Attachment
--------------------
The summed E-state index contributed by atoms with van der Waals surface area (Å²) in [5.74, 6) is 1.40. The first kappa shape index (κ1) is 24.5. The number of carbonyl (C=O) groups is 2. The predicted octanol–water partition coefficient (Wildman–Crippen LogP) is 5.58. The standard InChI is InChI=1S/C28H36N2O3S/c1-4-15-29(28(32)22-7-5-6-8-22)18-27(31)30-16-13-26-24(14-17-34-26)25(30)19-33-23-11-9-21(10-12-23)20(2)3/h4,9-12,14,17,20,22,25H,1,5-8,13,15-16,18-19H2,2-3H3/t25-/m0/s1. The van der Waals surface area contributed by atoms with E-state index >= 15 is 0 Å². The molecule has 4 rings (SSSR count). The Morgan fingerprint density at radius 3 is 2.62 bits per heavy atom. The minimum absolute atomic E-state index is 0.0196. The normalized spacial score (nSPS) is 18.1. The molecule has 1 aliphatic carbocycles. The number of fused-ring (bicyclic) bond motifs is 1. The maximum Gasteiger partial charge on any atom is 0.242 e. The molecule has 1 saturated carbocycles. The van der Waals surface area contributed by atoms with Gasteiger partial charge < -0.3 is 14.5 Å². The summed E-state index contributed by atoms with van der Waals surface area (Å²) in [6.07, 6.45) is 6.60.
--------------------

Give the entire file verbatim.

The summed E-state index contributed by atoms with van der Waals surface area (Å²) in [5.74, 6) is 1.40. The first kappa shape index (κ1) is 24.5. The number of carbonyl (C=O) groups is 2. The predicted octanol–water partition coefficient (Wildman–Crippen LogP) is 5.58. The standard InChI is InChI=1S/C28H36N2O3S/c1-4-15-29(28(32)22-7-5-6-8-22)18-27(31)30-16-13-26-24(14-17-34-26)25(30)19-33-23-11-9-21(10-12-23)20(2)3/h4,9-12,14,17,20,22,25H,1,5-8,13,15-16,18-19H2,2-3H3/t25-/m0/s1. The van der Waals surface area contributed by atoms with E-state index >= 15 is 0 Å². The molecule has 4 rings (SSSR count). The Morgan fingerprint density at radius 3 is 2.62 bits per heavy atom. The minimum absolute atomic E-state index is 0.0196. The normalized spacial score (nSPS) is 18.1. The molecule has 1 aliphatic carbocycles. The number of fused-ring (bicyclic) bond motifs is 1. The maximum Gasteiger partial charge on any atom is 0.242 e. The molecule has 1 saturated carbocycles. The van der Waals surface area contributed by atoms with Gasteiger partial charge < -0.3 is 14.5 Å². The summed E-state index contributed by atoms with van der Waals surface area (Å²) in [6.07, 6.45) is 6.60.